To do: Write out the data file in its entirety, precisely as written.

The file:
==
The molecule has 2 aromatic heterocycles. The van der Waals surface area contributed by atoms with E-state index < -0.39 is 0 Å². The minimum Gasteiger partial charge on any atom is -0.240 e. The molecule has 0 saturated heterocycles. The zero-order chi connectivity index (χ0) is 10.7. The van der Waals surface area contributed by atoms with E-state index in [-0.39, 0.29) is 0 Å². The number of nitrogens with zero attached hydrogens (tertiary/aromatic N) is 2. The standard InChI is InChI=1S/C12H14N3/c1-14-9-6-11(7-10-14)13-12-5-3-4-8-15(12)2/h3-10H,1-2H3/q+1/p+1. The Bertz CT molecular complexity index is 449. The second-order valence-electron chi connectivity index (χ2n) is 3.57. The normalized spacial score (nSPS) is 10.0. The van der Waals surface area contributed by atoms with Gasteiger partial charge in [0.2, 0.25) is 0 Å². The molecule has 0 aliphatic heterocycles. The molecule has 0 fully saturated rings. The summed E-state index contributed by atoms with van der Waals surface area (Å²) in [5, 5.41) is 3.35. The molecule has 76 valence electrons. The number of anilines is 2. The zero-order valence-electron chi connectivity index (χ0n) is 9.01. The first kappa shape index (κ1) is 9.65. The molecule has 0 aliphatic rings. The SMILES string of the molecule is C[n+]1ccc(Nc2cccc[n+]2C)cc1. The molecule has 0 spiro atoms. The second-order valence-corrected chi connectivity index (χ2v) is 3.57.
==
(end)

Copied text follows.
The molecule has 2 aromatic heterocycles. The van der Waals surface area contributed by atoms with E-state index < -0.39 is 0 Å². The minimum Gasteiger partial charge on any atom is -0.240 e. The molecule has 0 saturated heterocycles. The zero-order chi connectivity index (χ0) is 10.7. The van der Waals surface area contributed by atoms with E-state index in [-0.39, 0.29) is 0 Å². The number of nitrogens with zero attached hydrogens (tertiary/aromatic N) is 2. The standard InChI is InChI=1S/C12H14N3/c1-14-9-6-11(7-10-14)13-12-5-3-4-8-15(12)2/h3-10H,1-2H3/q+1/p+1. The Bertz CT molecular complexity index is 449. The second-order valence-electron chi connectivity index (χ2n) is 3.57. The normalized spacial score (nSPS) is 10.0. The van der Waals surface area contributed by atoms with Gasteiger partial charge in [0.2, 0.25) is 0 Å². The molecule has 0 aliphatic heterocycles. The molecule has 0 fully saturated rings. The summed E-state index contributed by atoms with van der Waals surface area (Å²) in [5, 5.41) is 3.35. The molecule has 76 valence electrons. The number of anilines is 2. The zero-order valence-electron chi connectivity index (χ0n) is 9.01. The first kappa shape index (κ1) is 9.65. The molecule has 0 aliphatic rings. The SMILES string of the molecule is C[n+]1ccc(Nc2cccc[n+]2C)cc1. The molecule has 0 spiro atoms. The second-order valence-corrected chi connectivity index (χ2v) is 3.57.